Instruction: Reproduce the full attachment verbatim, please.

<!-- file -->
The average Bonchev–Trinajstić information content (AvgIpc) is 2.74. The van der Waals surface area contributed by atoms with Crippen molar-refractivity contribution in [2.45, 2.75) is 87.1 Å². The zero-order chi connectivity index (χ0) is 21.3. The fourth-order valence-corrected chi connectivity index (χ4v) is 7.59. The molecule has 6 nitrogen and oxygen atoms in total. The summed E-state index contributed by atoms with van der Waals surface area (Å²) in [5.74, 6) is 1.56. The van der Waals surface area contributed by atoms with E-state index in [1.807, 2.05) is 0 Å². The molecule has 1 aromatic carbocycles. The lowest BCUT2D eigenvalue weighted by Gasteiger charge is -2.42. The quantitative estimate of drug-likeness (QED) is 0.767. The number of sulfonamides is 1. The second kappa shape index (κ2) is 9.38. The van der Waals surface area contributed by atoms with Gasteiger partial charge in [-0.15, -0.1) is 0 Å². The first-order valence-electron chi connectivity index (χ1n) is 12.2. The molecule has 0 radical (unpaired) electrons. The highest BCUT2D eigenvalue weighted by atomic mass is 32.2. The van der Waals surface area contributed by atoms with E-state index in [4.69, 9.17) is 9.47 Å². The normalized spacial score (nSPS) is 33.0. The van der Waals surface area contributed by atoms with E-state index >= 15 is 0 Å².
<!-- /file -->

The average Bonchev–Trinajstić information content (AvgIpc) is 2.74. The van der Waals surface area contributed by atoms with Crippen molar-refractivity contribution in [2.45, 2.75) is 87.1 Å². The zero-order chi connectivity index (χ0) is 21.3. The fourth-order valence-corrected chi connectivity index (χ4v) is 7.59. The molecule has 6 nitrogen and oxygen atoms in total. The summed E-state index contributed by atoms with van der Waals surface area (Å²) in [5.74, 6) is 1.56. The van der Waals surface area contributed by atoms with E-state index in [1.807, 2.05) is 0 Å². The molecule has 1 aromatic carbocycles. The lowest BCUT2D eigenvalue weighted by Gasteiger charge is -2.42. The quantitative estimate of drug-likeness (QED) is 0.767. The number of sulfonamides is 1. The second kappa shape index (κ2) is 9.38. The van der Waals surface area contributed by atoms with Gasteiger partial charge in [-0.15, -0.1) is 0 Å². The first-order valence-electron chi connectivity index (χ1n) is 12.2. The molecule has 0 radical (unpaired) electrons. The highest BCUT2D eigenvalue weighted by atomic mass is 32.2. The van der Waals surface area contributed by atoms with E-state index in [4.69, 9.17) is 9.47 Å². The normalized spacial score (nSPS) is 33.0. The van der Waals surface area contributed by atoms with E-state index >= 15 is 0 Å².